United States
1957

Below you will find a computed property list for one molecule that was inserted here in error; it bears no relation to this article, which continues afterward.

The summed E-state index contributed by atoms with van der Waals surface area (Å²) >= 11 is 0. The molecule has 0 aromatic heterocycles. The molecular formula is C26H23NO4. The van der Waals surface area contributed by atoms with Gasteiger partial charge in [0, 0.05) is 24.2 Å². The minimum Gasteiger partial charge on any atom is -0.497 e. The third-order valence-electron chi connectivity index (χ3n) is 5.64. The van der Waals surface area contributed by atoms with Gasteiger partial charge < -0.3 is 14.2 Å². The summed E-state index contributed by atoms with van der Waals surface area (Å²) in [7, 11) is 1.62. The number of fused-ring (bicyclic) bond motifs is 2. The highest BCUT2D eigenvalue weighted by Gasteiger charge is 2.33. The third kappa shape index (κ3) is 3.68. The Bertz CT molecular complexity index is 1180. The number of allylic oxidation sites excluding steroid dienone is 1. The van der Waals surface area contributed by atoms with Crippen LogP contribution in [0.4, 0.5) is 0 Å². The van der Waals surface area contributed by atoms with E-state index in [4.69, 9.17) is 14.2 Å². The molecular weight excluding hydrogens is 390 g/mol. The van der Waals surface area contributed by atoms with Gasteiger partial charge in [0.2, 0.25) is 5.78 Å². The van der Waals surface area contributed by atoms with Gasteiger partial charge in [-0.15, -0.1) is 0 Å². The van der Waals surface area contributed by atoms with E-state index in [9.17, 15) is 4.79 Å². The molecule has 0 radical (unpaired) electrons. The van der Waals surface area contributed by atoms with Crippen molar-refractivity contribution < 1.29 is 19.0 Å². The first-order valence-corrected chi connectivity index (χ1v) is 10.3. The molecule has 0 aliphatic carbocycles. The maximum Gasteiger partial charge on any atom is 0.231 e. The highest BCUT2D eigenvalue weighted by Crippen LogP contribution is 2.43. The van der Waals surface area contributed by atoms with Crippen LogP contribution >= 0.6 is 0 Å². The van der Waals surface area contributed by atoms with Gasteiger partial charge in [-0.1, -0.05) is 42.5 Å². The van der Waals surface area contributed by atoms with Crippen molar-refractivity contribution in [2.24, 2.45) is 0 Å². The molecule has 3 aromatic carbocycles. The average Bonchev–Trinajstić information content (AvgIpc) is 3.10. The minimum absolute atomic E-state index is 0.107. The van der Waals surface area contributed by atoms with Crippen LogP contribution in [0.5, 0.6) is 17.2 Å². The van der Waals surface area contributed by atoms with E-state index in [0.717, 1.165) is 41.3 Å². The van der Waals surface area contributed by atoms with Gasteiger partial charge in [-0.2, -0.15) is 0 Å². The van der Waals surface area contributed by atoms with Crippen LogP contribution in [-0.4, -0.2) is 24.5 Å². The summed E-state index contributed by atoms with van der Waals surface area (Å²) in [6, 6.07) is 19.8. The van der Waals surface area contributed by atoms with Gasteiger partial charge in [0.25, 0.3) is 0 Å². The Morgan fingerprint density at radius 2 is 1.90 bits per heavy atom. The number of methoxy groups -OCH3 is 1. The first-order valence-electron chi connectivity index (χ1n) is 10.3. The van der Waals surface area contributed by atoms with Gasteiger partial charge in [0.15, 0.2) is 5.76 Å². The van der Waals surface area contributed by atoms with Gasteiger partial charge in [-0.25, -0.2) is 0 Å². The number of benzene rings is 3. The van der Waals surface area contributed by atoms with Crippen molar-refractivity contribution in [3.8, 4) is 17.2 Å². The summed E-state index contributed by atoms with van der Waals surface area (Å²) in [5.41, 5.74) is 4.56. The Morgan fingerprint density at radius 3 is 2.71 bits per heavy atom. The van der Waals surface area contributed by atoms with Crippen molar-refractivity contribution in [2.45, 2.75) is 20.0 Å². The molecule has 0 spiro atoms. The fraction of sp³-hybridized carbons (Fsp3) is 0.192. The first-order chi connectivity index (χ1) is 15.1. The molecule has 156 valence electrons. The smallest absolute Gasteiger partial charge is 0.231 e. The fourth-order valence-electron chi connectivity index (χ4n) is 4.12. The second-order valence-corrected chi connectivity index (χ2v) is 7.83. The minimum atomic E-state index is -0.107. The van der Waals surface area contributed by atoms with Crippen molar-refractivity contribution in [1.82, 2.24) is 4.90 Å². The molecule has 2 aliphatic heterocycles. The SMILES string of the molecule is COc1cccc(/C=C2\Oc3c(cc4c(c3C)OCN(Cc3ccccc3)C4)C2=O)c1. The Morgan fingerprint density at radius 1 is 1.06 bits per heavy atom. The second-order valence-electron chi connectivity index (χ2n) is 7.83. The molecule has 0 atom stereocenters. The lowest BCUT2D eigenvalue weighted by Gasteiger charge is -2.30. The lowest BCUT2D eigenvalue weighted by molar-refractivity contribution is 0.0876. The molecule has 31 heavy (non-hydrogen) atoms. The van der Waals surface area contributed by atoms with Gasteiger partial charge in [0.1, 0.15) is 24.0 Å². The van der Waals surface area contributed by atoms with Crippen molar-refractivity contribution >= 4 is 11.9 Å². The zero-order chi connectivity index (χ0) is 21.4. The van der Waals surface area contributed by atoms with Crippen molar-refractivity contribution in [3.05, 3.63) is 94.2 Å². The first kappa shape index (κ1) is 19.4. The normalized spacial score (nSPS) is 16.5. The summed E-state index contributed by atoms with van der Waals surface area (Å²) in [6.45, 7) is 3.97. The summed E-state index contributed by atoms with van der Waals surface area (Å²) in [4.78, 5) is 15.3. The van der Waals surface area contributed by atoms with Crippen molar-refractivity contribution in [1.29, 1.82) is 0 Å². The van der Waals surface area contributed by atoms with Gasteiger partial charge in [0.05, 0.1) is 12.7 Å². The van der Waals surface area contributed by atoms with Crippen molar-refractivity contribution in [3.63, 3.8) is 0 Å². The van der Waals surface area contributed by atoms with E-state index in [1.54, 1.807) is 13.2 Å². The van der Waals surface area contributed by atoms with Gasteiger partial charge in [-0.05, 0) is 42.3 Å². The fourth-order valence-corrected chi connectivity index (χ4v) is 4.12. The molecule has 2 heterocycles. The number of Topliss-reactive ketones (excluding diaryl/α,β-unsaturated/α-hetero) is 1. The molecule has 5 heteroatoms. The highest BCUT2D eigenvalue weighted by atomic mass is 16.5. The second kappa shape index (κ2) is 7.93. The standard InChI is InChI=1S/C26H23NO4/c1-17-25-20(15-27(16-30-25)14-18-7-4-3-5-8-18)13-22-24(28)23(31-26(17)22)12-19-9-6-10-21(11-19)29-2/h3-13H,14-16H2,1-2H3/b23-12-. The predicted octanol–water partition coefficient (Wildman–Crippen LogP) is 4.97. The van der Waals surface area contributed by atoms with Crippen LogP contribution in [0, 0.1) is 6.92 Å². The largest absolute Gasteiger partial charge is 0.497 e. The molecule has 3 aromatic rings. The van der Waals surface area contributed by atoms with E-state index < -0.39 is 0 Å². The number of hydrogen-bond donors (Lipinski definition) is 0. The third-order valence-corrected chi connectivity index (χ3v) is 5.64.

"Craig Varjabedian's photographs of the American West would be the perfect illustrations to a Cormac McCarthy book. They have a surreal beauty and poetic emptiness that border on the fictional. It's as if this isn't the real West, but the West of tall tales and American dreams." Claire O'neill, "The Picture Show," National Public Radio Craig Varjabedian is an award-winning photographer, author, and teacher. His stunning photographs of the people and places of the American West are critically acclaimed, not only for their powerful imagery and artistic composition, but also for their ability to transcend the commonplace-immanently engaging the viewer with scenes that passionately reflect the artist's connection to his subjects. Varjabedian achieves this goal through a skillful visionary acuity and intuition, allowing him to make photographs that expand awareness. As a result, viewers are presented with new ways of seeing and experiencing this region so integral to our collective imagination and our unique American identity. Varjabedian's gift lies in his ability to blend both technical expertise and illustrative narrative-depicting lyrical images that reveal the humanity and character of a vast sometimes barren country known for its legendary beauty and dramatic heritage. Varjabedian's photographs tell contemporary stories that continue to inspire today what has historically been recognized as the "spirit of the Great American West." Craig graduated from the University of Michigan witha Bachelor of Fine Arts degree, and received his Master's degree from the prestigious Rochester Institute of Technology. As a fine art photographer for over forty years, Varjabedian has been widely praised for his masterful images ranging from awe-inspiring, expansive landscapes, to intimate soul-revealing portraits. He is also the director of Eloquent Light Photography Workshops in Santa Fe. In further recognition of his work, Varjabedian has received grants from the National Endowment for the Arts, the Samuel H. Kress Foundation, the McCune Charitable Foundation, and the New Mexico Humanities Council. His photographs have been exhibited in, and his prints collected by, museums around the country, including the William Benton Museum of Art, the Baltimore Museum of Art, the Colorado Springs Fine Arts Center, the Harry Ransom Center at the University of Texas at Austin, and the Albuquerque Museum of Art. In 1991, Craig received an Emmy Award for his collaboration with award-winning filmmaker Karl Kernberger on the PBS documentary En Divina Luz: The Penitente Moradas of New Mexico. Photographs from this project were published in a 1994 book by the same name. Craig's other books include By the Grace of Light: Images of Faith from Catholic New Mexico (1998), Four & Twenty Photographs: Stories from Behind the Lens (2007); Ghost Ranch and the Faraway Nearby (2009), which received the prestigious Wrangler Award for Outstanding Photography Book from the National Cowboy and Western Heritage Museum; and Landscape Dreams, A New Mexico Portrait (2012), released to coincide with the New Mexico State Centennial. Varjabedian's latest book, Into the Great White Sands, a photographic celebration of White Sands National Monument, was published by the University of New Mexico Press in 2018. The book received a prestigious New Mexico/Arizona Book Award. Craig Varjabedian's Interview